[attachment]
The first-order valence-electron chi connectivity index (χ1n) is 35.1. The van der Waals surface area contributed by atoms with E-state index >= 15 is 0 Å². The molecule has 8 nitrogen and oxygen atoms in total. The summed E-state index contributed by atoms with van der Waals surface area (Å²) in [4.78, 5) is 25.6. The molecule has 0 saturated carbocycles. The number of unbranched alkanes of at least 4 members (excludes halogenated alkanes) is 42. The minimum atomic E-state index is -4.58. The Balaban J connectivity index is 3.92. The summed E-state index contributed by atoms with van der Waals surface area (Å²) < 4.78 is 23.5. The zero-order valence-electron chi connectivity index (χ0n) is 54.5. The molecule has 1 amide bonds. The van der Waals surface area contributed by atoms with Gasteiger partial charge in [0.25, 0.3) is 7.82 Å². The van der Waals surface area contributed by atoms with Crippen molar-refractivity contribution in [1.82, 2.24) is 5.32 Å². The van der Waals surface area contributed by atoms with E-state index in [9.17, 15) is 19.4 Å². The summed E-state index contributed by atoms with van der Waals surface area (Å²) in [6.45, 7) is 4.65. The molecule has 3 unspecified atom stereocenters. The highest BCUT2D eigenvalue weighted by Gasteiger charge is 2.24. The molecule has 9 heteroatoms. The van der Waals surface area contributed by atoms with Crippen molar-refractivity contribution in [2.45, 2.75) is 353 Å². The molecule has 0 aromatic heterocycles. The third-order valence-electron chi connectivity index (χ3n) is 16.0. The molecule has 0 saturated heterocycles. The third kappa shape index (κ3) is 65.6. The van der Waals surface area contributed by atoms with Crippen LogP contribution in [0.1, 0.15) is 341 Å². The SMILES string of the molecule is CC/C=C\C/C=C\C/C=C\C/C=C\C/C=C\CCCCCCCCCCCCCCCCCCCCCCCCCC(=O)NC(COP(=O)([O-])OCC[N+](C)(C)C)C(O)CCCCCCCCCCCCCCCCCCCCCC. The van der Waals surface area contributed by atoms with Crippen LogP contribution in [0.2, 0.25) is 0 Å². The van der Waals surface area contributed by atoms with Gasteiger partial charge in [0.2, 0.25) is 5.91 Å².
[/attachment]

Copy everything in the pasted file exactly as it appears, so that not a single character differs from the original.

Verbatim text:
The first-order valence-electron chi connectivity index (χ1n) is 35.1. The van der Waals surface area contributed by atoms with E-state index >= 15 is 0 Å². The molecule has 8 nitrogen and oxygen atoms in total. The summed E-state index contributed by atoms with van der Waals surface area (Å²) in [4.78, 5) is 25.6. The molecule has 0 saturated carbocycles. The number of unbranched alkanes of at least 4 members (excludes halogenated alkanes) is 42. The minimum atomic E-state index is -4.58. The Balaban J connectivity index is 3.92. The summed E-state index contributed by atoms with van der Waals surface area (Å²) < 4.78 is 23.5. The zero-order valence-electron chi connectivity index (χ0n) is 54.5. The molecule has 1 amide bonds. The van der Waals surface area contributed by atoms with Gasteiger partial charge in [0.25, 0.3) is 7.82 Å². The van der Waals surface area contributed by atoms with Crippen molar-refractivity contribution in [1.82, 2.24) is 5.32 Å². The van der Waals surface area contributed by atoms with E-state index in [9.17, 15) is 19.4 Å². The summed E-state index contributed by atoms with van der Waals surface area (Å²) in [6.45, 7) is 4.65. The molecule has 3 unspecified atom stereocenters. The highest BCUT2D eigenvalue weighted by Gasteiger charge is 2.24. The molecule has 9 heteroatoms. The van der Waals surface area contributed by atoms with Crippen molar-refractivity contribution in [2.45, 2.75) is 353 Å². The molecule has 0 aromatic heterocycles. The third-order valence-electron chi connectivity index (χ3n) is 16.0. The molecule has 0 saturated heterocycles. The third kappa shape index (κ3) is 65.6. The van der Waals surface area contributed by atoms with Crippen LogP contribution in [0.1, 0.15) is 341 Å². The SMILES string of the molecule is CC/C=C\C/C=C\C/C=C\C/C=C\C/C=C\CCCCCCCCCCCCCCCCCCCCCCCCCC(=O)NC(COP(=O)([O-])OCC[N+](C)(C)C)C(O)CCCCCCCCCCCCCCCCCCCCCC. The van der Waals surface area contributed by atoms with Crippen LogP contribution in [0.2, 0.25) is 0 Å². The van der Waals surface area contributed by atoms with Gasteiger partial charge in [0.2, 0.25) is 5.91 Å².